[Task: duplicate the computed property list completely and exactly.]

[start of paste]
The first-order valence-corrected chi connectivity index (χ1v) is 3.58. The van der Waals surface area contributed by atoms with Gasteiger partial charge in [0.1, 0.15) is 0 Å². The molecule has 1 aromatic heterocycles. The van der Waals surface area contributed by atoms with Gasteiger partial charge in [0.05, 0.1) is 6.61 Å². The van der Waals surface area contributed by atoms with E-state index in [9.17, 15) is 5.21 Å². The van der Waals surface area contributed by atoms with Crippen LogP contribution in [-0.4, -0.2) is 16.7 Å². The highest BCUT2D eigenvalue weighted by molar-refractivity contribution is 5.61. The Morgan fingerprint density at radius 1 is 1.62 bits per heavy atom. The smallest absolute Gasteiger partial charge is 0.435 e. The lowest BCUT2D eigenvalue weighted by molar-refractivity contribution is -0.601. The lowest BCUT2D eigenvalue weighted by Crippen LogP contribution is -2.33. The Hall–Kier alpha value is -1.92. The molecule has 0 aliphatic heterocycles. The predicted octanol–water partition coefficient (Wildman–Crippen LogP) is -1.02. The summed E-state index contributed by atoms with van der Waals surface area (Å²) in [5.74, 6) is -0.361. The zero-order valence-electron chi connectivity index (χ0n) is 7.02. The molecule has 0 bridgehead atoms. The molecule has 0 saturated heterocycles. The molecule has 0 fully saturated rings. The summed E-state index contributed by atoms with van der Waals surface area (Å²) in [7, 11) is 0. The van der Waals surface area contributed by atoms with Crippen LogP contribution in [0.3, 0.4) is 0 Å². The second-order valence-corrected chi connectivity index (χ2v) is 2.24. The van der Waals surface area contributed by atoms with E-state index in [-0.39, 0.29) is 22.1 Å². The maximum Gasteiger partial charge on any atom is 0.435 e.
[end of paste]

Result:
The first-order valence-corrected chi connectivity index (χ1v) is 3.58. The van der Waals surface area contributed by atoms with Gasteiger partial charge in [0.1, 0.15) is 0 Å². The molecule has 1 aromatic heterocycles. The van der Waals surface area contributed by atoms with Gasteiger partial charge in [0.05, 0.1) is 6.61 Å². The van der Waals surface area contributed by atoms with E-state index in [9.17, 15) is 5.21 Å². The van der Waals surface area contributed by atoms with Crippen LogP contribution in [-0.4, -0.2) is 16.7 Å². The highest BCUT2D eigenvalue weighted by molar-refractivity contribution is 5.61. The Morgan fingerprint density at radius 1 is 1.62 bits per heavy atom. The smallest absolute Gasteiger partial charge is 0.435 e. The lowest BCUT2D eigenvalue weighted by molar-refractivity contribution is -0.601. The lowest BCUT2D eigenvalue weighted by Crippen LogP contribution is -2.33. The Hall–Kier alpha value is -1.92. The molecule has 0 aliphatic heterocycles. The predicted octanol–water partition coefficient (Wildman–Crippen LogP) is -1.02. The summed E-state index contributed by atoms with van der Waals surface area (Å²) in [5.74, 6) is -0.361. The zero-order valence-electron chi connectivity index (χ0n) is 7.02. The molecule has 0 bridgehead atoms. The molecule has 0 saturated heterocycles. The molecule has 0 fully saturated rings. The summed E-state index contributed by atoms with van der Waals surface area (Å²) in [7, 11) is 0. The van der Waals surface area contributed by atoms with Crippen LogP contribution in [0.3, 0.4) is 0 Å². The second-order valence-corrected chi connectivity index (χ2v) is 2.24. The van der Waals surface area contributed by atoms with E-state index in [-0.39, 0.29) is 22.1 Å². The maximum Gasteiger partial charge on any atom is 0.435 e.